^{1} Note: the estimator for the difference in location parameters does not estimate the difference in medians (a common misconception) but rather the median of the difference between the two samples.
In general, however, WMW test is regarded as a test of comparing the difference in ranks between the two groups as follows:
mwu(tg, b_TG, status, out = "browser")
Groups | N | Mean Rank | Mann-Whitney U | Wilcoxon W | Z | Effect Size | p-value |
diabetic non_diabetic |
12 12 |
17.67 7.33 |
212 | 134 | 3.580 | 0.731 | 0.000 |
21.6 Present the results
Summary table
It is common practice to report the median (IQR) for each group in summary tables.
Show the code
tg %>%
tbl_summary(
by = status,
statistic = b_TG ~ "{median} ({p25}, {p75})",
digits = list(everything() ~ 1),
label = list(b_TG ~ "b_TG \n(pg/ml)"),
missing = c("no")) %>%
add_p(test = b_TG ~ "wilcox.test") %>%
add_n()
Characteristic | N | diabetic, N = 12^{1} | non_diabetic, N = 12^{1} | p-value^{2} |
---|---|---|---|---|
b_TG (pg/ml) | 24 | 29.3 (27.2, 34.9) | 11.0 (8.3, 14.8) | <0.001 |
^{1} Median (IQR) | ||||
^{2} Wilcoxon rank sum exact test |
Report the results
There is also a specific package with the name {report} that may be useful in reporting the results of WMW test:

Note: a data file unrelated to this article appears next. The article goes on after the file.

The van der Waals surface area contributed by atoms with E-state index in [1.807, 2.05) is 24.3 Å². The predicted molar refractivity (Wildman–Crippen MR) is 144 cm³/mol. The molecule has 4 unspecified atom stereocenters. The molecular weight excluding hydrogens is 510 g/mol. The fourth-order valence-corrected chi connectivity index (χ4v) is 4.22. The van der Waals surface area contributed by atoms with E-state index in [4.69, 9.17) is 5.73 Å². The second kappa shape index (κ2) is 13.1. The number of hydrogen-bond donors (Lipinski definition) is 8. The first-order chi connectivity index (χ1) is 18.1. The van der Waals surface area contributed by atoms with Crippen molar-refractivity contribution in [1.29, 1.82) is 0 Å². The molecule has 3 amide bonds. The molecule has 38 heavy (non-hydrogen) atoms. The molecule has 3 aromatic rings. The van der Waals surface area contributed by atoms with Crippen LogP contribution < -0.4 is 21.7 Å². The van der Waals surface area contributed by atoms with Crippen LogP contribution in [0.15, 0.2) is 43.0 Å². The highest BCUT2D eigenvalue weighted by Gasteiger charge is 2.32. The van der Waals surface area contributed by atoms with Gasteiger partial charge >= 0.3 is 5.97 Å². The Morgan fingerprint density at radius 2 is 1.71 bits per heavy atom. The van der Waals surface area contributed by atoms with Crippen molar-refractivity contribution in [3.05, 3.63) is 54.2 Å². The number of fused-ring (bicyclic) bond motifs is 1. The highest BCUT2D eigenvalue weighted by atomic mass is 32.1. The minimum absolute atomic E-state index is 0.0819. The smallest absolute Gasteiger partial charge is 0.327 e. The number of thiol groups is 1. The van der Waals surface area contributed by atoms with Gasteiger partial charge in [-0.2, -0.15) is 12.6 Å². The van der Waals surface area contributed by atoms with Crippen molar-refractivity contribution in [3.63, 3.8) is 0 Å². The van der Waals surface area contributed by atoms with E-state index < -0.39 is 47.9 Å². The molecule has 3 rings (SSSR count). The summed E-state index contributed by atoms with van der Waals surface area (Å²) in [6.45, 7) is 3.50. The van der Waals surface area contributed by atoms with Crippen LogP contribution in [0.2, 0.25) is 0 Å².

report_results <- wilcox.test(tg$b_TG ~ tg$status)
report(report_results)
Effect sizes were labelled following Funder's (2019) recommendations.
The Wilcoxon rank sum exact test testing the difference in ranks between
tg$b_TG and tg$status suggests that the effect is positive, statistically
significant, and very large (W = 134.00, p < .001; r (rank biserial) = 0.86,
95% CI [0.68, 0.94])
We can use the information to write up a final report:
There is evidence that the urinary \(\beta\) thromboglobulin excretion is higher in diabetic group, median = 29.2 (IQR: 27.1, 34.8) pg/ml, as compared to non-diabetic group, 10.9 (8.3, 14.8) pg/ml. The WMW test suggests that there is a significant difference in mean ranks between the two groups (17.67 Vs 7.33, p <0.001).